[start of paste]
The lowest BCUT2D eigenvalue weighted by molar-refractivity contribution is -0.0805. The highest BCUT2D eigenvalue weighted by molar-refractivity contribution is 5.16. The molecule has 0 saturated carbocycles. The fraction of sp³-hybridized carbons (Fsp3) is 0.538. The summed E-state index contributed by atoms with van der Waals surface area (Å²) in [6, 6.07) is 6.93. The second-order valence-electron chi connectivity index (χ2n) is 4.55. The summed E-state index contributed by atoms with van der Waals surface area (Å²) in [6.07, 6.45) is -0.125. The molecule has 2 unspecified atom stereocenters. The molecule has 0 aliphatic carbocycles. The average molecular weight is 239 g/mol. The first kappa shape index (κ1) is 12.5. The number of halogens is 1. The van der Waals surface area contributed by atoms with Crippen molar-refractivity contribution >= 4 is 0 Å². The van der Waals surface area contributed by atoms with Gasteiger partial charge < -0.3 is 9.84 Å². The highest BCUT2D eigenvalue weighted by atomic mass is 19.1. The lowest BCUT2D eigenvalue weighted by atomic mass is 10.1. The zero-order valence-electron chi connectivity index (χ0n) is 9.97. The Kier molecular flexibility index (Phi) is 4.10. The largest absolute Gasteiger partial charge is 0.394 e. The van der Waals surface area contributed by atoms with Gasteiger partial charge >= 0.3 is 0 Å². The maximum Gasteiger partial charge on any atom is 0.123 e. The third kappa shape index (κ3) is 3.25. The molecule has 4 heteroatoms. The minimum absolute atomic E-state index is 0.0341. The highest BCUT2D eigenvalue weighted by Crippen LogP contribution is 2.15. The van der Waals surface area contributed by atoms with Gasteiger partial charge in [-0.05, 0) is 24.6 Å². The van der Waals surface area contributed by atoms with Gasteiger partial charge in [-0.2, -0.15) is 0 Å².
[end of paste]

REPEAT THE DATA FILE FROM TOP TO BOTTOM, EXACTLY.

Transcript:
The lowest BCUT2D eigenvalue weighted by molar-refractivity contribution is -0.0805. The highest BCUT2D eigenvalue weighted by molar-refractivity contribution is 5.16. The molecule has 0 saturated carbocycles. The fraction of sp³-hybridized carbons (Fsp3) is 0.538. The summed E-state index contributed by atoms with van der Waals surface area (Å²) in [6, 6.07) is 6.93. The second-order valence-electron chi connectivity index (χ2n) is 4.55. The summed E-state index contributed by atoms with van der Waals surface area (Å²) in [6.07, 6.45) is -0.125. The molecule has 2 unspecified atom stereocenters. The molecule has 0 aliphatic carbocycles. The average molecular weight is 239 g/mol. The first kappa shape index (κ1) is 12.5. The number of halogens is 1. The van der Waals surface area contributed by atoms with Crippen molar-refractivity contribution >= 4 is 0 Å². The van der Waals surface area contributed by atoms with Gasteiger partial charge < -0.3 is 9.84 Å². The highest BCUT2D eigenvalue weighted by atomic mass is 19.1. The lowest BCUT2D eigenvalue weighted by atomic mass is 10.1. The zero-order valence-electron chi connectivity index (χ0n) is 9.97. The Kier molecular flexibility index (Phi) is 4.10. The largest absolute Gasteiger partial charge is 0.394 e. The van der Waals surface area contributed by atoms with Gasteiger partial charge >= 0.3 is 0 Å². The maximum Gasteiger partial charge on any atom is 0.123 e. The third kappa shape index (κ3) is 3.25. The molecule has 4 heteroatoms. The minimum absolute atomic E-state index is 0.0341. The highest BCUT2D eigenvalue weighted by Crippen LogP contribution is 2.15. The van der Waals surface area contributed by atoms with Gasteiger partial charge in [-0.05, 0) is 24.6 Å². The van der Waals surface area contributed by atoms with Gasteiger partial charge in [-0.2, -0.15) is 0 Å².